Iowa Veteran Services, Wolfram Language, Barbie Selfies, More: Saturday Afternoon ResearchBuzz, April 8, 2023


Iowa Workforce Development: New IowaWorks Portal Will Ease Path For Veterans In Search Of New Careers. “Iowa Workforce Development today announced the launch of a new online portal that will make it easier for Veterans and their families to find a new career in Iowa. The new portal,, was created to help Veterans connect with one-on-one job search assistance and to aid employers with locating and hiring people who have experience from the armed forces.”


Wolfram Blog: New in 13.2: The Beginnings of Astro Graphics. “Last year we released Version 13.1 of the Wolfram Language. Here are the updates in astro computation since then, including the latest features in 13.2.”

Digital Trends: Barbie selfie generator: how to use the barbie filter. “Here’s the good news: you don’t need to be a Photoshop pro to make your Barbie poster. Instead, all you need to do is visit the Barbie Selfie Generator website. It’s an official site created by Warner Bros., and using it is a piece of cake.”


Politico: Russia is waging a disinformation war in the Middle East. “Following Russia’s invasion of Ukraine last year, the United States, United Kingdom and European Union all took quick and decisive action to counteract Russian propaganda, banning its state-sponsored television channels — Russia Today (RT) and Sputnik — from the airwaves, with YouTube also blocking their channels. In the Arabic-speaking world, however, Russian disinformation still hasn’t received the same attention — and as a result, Russia is doing a lot better on that front in the wider Middle East.”

TechCrunch: Twitter won’t let you retweet, like or reply to Substack links. “Twitter is censoring Substack links by making the posts impossible to reply to, like or retweet. While quote-tweeting works, simply pressing the retweet button surfaces an error message: ‘Some actions on this Tweet have been disabled by Twitter.'” This story is changing a lot – some people are accusing Twitter of offering malicious links and changing search results related to Substack. I am not interested in indexing all of EM’s antics but it looks like a security risk might have been introduced here.


Mother Jones: Alleged Fraudster Guo Wengui’s Social Media App Was a Big Security Risk, Ex-Employees Say. “A Twitter-knockoff chasing the anti-woke crowd, Gettr initially branded itself as being led by ‘former President Donald Trump’s team.’ Guo’s quiet influence over the platform highlights his success in using a fortune he made in Chinese real estate to buy his way into the MAGA movement.”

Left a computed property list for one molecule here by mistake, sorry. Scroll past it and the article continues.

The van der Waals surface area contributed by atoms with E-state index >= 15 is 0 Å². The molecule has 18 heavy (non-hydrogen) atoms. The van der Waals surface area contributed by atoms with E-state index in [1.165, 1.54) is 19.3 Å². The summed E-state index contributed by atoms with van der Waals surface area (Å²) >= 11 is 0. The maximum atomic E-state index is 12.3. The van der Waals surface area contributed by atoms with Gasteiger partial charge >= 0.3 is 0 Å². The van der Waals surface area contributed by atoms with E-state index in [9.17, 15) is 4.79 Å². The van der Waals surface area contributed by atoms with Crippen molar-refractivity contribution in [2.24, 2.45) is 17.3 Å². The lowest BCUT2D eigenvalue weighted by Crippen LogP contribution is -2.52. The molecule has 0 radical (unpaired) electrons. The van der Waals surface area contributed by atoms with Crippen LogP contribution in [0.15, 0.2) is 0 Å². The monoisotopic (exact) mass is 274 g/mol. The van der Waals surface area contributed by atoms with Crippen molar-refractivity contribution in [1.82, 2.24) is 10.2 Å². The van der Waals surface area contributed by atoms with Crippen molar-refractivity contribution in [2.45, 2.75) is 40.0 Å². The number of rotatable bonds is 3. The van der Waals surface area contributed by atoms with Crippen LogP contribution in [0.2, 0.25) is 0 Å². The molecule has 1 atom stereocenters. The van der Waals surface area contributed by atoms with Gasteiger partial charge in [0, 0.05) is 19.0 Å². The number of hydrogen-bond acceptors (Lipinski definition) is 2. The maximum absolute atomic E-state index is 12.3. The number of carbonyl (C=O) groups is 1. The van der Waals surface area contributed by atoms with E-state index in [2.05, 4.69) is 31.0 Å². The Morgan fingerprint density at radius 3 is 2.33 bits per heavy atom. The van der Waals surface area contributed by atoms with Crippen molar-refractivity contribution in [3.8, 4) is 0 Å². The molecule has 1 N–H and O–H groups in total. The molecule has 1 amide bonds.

Engadget: Three Samsung employees reportedly leaked sensitive data to ChatGPT. “Soon after Samsung’s semiconductor division started allowing engineers to use ChatGPT, workers leaked secret info to it on at least three occasions, according to The Economist Korea (as spotted by Mashable). One employee reportedly asked the chatbot to check sensitive database source code for errors, another solicited code optimization and a third fed a recorded meeting into ChatGPT and asked it to generate minutes.”

Ars Technica: Florida officials deleted data, stats from dubious COVID analysis: report. “Florida health officials deleted key data and statistics from a state analysis on the safety of mRNA COVID-19 vaccines, falsely making them appear unsafe for young men, according to draft versions of the analysis obtained by the Tampa Bay Times through public records requests.”


Cornell Chronicle: AI tool gains doctors’ trust by giving advice like a colleague. “A new study led by Qian Yang, assistant professor of information science in the Cornell Ann S. Bowers College of Computing and Information Science, suggests that if AI tools can counsel the doctor like a colleague – pointing out relevant biomedical research that supports the decision – then doctors can better weigh the merits of the recommendation.” As long as they don’t hallucinate the citations, I suppose…

University of Missouri: Mizzou Team Developing AI-based Tool To Predict Trends In Steel Prices. “A multidisciplinary research team at Mizzou is harnessing the power of artificial intelligence (AI) to develop a tool that can predict the trend in steel prices. Sharan Srinivas, assistant professor of industrial and systems engineering (ISE), is the principal investigator on a sponsored project with Trinity Products, a Missouri-based steel supplier.” Good afternoon, Internet…

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